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Not So Different, After All

Story ID:257
Written by:Nancy J. Kopp (bio, link, contact, other stories)
Story type:Musings, Essays and Such
Location:Manhattan Kansas USA
Person:Jana Vojtova
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Not So Different, After All

Not So Different, After All
Nancy Julien Kopp

My husband and I scanned the faces of the passengers as they moved through the exit ramp after deplaning. Tall and blonde…that was the description we had received from Jana in an e-mail sent from Prague only days before. It’s amazing how many tall, blonde women were on that plane. I held a sign saying… JANA VOJTOVA, and, finally, one of the passengers filing through the doorway recognized the name. The fatigue that masked her pretty face lifted when she made her way through the crowd to us, hand outstretched in greeting and perhaps relief.

“Those international students are so different,” a friend had said earlier that week. The only difference I noticed in this young woman standing before us was her stylish European clothes.

On the long journey from Prague in the Czech Republic, Jana passed through airports in Frankfurt, Germany and Chicago before arriving in Kansas City. She traveled this great distance to find strangers waiting for her. We were to transport her two hours west to begin a semester of study at Kansas State University, another unknown. She’ll claim us as her "family" while she studies in America. She will live in a dorm but spend some time in our home, call on us when she has questions or feels lonely.

We'd already met another Czech student on an earlier flight. Now, Eliska greeted Jana warmly, speaking sometimes in English, sometimes in Czech.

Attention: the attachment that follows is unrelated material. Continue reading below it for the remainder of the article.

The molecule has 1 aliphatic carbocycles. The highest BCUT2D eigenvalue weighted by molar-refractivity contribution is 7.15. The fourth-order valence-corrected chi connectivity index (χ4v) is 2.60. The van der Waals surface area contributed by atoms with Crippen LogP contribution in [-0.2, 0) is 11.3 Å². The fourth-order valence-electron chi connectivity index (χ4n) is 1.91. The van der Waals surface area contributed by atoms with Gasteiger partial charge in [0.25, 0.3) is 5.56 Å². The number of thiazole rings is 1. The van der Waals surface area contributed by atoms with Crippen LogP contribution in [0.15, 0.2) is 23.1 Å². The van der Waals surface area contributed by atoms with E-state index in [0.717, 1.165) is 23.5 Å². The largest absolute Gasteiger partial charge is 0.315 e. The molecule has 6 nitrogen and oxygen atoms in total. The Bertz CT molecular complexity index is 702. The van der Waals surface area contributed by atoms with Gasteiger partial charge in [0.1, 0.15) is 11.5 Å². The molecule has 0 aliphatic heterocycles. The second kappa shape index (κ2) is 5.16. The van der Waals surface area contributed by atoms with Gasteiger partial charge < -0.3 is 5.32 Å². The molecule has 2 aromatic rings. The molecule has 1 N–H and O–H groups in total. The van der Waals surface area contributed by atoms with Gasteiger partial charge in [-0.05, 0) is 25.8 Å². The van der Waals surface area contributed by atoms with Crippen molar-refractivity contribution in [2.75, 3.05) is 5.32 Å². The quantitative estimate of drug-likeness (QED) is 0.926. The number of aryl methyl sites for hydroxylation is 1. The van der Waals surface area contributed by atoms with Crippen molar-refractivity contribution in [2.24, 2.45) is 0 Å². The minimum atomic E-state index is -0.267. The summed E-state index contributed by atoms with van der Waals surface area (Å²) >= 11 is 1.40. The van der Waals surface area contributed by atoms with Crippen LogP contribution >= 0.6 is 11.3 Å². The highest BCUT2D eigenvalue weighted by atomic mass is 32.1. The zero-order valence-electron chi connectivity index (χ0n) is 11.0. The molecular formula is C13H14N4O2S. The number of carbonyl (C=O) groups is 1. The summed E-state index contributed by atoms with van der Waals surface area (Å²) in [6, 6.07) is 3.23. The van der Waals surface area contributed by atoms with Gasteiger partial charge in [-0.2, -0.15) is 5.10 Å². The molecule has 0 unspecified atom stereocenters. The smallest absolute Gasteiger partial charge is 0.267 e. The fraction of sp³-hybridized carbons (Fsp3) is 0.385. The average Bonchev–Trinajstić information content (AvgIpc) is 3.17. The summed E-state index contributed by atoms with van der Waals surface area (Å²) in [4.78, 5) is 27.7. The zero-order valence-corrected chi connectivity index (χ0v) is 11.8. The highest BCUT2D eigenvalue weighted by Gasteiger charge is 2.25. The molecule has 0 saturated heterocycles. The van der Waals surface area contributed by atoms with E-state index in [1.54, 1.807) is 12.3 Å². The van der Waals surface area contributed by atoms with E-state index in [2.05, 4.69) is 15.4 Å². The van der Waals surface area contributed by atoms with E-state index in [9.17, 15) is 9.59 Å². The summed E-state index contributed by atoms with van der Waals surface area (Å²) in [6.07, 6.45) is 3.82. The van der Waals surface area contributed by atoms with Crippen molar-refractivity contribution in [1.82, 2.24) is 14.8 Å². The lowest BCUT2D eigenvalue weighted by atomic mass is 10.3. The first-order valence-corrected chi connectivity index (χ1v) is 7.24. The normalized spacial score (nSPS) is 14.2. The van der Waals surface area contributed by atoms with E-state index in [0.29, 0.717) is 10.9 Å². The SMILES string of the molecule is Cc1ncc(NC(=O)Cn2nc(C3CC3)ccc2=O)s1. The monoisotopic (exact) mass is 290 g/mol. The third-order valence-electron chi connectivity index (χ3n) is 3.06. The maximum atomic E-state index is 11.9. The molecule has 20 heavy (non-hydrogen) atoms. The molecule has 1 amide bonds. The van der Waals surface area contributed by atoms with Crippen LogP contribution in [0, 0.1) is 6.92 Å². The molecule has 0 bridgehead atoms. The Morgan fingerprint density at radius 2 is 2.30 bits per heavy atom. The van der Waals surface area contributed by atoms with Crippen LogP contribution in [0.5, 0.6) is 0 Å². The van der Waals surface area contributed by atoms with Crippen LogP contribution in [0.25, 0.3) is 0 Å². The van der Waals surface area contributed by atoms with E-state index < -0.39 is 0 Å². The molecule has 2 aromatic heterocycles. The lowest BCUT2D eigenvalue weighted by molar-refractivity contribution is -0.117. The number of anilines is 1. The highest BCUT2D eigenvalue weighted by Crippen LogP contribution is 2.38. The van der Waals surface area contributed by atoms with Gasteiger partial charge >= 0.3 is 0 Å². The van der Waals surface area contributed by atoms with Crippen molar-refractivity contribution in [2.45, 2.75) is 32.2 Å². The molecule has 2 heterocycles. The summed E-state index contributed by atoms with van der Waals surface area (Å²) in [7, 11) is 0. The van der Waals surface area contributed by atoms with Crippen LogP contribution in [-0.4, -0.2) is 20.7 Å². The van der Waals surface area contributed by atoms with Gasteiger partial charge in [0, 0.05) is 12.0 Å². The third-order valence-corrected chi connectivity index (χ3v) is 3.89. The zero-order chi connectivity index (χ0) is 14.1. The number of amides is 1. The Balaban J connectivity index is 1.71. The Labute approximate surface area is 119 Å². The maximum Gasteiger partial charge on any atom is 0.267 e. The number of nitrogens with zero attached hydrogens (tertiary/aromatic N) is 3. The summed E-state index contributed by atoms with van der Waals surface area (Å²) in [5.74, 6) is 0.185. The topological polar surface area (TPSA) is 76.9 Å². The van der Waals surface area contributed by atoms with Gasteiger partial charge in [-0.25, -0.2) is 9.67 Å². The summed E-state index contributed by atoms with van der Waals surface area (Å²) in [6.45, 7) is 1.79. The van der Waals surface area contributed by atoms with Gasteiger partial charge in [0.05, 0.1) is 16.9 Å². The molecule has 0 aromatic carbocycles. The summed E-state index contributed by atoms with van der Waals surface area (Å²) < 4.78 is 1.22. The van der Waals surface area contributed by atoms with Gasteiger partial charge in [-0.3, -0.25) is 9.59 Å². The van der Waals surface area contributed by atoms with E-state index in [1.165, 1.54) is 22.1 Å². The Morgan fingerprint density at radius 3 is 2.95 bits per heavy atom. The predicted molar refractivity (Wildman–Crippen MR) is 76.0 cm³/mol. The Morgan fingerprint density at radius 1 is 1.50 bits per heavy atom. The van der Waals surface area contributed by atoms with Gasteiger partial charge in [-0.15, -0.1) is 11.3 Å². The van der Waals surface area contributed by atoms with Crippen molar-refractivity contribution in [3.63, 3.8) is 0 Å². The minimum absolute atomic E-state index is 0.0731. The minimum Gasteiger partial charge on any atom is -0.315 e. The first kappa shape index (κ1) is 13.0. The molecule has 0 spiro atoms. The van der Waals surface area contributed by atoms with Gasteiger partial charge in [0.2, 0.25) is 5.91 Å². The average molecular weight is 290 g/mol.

Each girl lived in America once before. Eliska had been a high school exchange student a few years earlier, and Jana spent eight months in New Jersey working as a nanny, so they were prepared for a different culture.

Jana’s luggage had not arrived with her, much to her dismay. After making arrangements to have it delivered to us the next day, we took the girls to The Cracker Barrel restaurant for dinner. Young and healthy appetites did justice to the meals ordered, and they both chattered gaily throughout the meal. They had so many questions about the university and the town where it was located. Happily, we had the answers. We assured them they would come to know and love purple, the Kansas State University color.

The two hour drive to Manhattan afforded time to get to know one another, learn about families, what the girls would be studying and more.

Jana and Eliska spent the night in our home, and the next morning, after breakfast, I drove them to the campus where they were to attend a meeting for International Students.

As we approached the appointed campus building, dozens of large flags fluttered in the breeze along a sidewalk by the International Student Union. Flags of all the countries that had sent students were represented. Both girls were excited to see the flags and quickly spied the one from the Czech Republic.

Their eagerness was suddenly replaced by silence as they spotted the dozens and dozens of students milling around the doorway of Weber Hall. Together they chorused, “I’m so scared!” After a few words of encouragement from me, they set out with both eagerness and anxiety to begin their new adventure as International students.

As I drove home, I thought about how much they were like my own American daughter and son. Raised in a completely different culture on another continent did not seem to make a difference. Until you heard their accented English, you would never know they were not born and raised right here in America. I smiled as I remembered Jana making a phone call to her mother as soon as she arrived at our home the previous night. Czech mothers want to know their child arrived safely as American mothers would in a reverse situation. They have the same hopes and fears for their children as we do, I think. And the girls? They had those first day of school jitters like any American girl. We’re not so different, after all.

Note: This story appeared at Heartwarmers.com